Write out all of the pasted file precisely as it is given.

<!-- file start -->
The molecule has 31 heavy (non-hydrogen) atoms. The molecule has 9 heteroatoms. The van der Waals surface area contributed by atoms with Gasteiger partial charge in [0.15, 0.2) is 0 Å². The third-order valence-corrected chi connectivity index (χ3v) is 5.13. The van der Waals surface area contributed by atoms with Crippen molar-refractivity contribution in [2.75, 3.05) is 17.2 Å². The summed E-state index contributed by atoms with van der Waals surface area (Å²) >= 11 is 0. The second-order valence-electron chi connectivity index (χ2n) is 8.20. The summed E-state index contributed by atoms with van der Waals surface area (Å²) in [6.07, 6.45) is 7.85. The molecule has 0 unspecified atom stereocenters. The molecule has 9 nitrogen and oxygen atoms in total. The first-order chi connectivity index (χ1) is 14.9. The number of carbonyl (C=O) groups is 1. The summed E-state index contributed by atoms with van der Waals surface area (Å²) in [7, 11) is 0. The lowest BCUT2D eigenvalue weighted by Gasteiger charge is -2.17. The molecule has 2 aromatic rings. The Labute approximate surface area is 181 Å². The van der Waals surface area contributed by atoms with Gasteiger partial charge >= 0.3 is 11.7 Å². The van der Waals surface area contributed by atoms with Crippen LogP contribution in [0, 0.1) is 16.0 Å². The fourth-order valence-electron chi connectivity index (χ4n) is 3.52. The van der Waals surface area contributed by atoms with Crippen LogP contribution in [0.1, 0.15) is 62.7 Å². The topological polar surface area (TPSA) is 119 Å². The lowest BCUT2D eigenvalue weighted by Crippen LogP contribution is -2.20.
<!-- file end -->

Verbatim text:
The molecule has 31 heavy (non-hydrogen) atoms. The molecule has 9 heteroatoms. The van der Waals surface area contributed by atoms with Gasteiger partial charge in [0.15, 0.2) is 0 Å². The third-order valence-corrected chi connectivity index (χ3v) is 5.13. The van der Waals surface area contributed by atoms with Crippen molar-refractivity contribution in [2.75, 3.05) is 17.2 Å². The summed E-state index contributed by atoms with van der Waals surface area (Å²) >= 11 is 0. The second-order valence-electron chi connectivity index (χ2n) is 8.20. The summed E-state index contributed by atoms with van der Waals surface area (Å²) in [6.07, 6.45) is 7.85. The molecule has 0 unspecified atom stereocenters. The molecule has 9 nitrogen and oxygen atoms in total. The first-order chi connectivity index (χ1) is 14.9. The number of carbonyl (C=O) groups is 1. The summed E-state index contributed by atoms with van der Waals surface area (Å²) in [7, 11) is 0. The lowest BCUT2D eigenvalue weighted by Gasteiger charge is -2.17. The molecule has 2 aromatic rings. The Labute approximate surface area is 181 Å². The van der Waals surface area contributed by atoms with Gasteiger partial charge >= 0.3 is 11.7 Å². The van der Waals surface area contributed by atoms with Crippen LogP contribution in [0, 0.1) is 16.0 Å². The fourth-order valence-electron chi connectivity index (χ4n) is 3.52. The van der Waals surface area contributed by atoms with Crippen LogP contribution in [0.1, 0.15) is 62.7 Å². The topological polar surface area (TPSA) is 119 Å². The lowest BCUT2D eigenvalue weighted by Crippen LogP contribution is -2.20.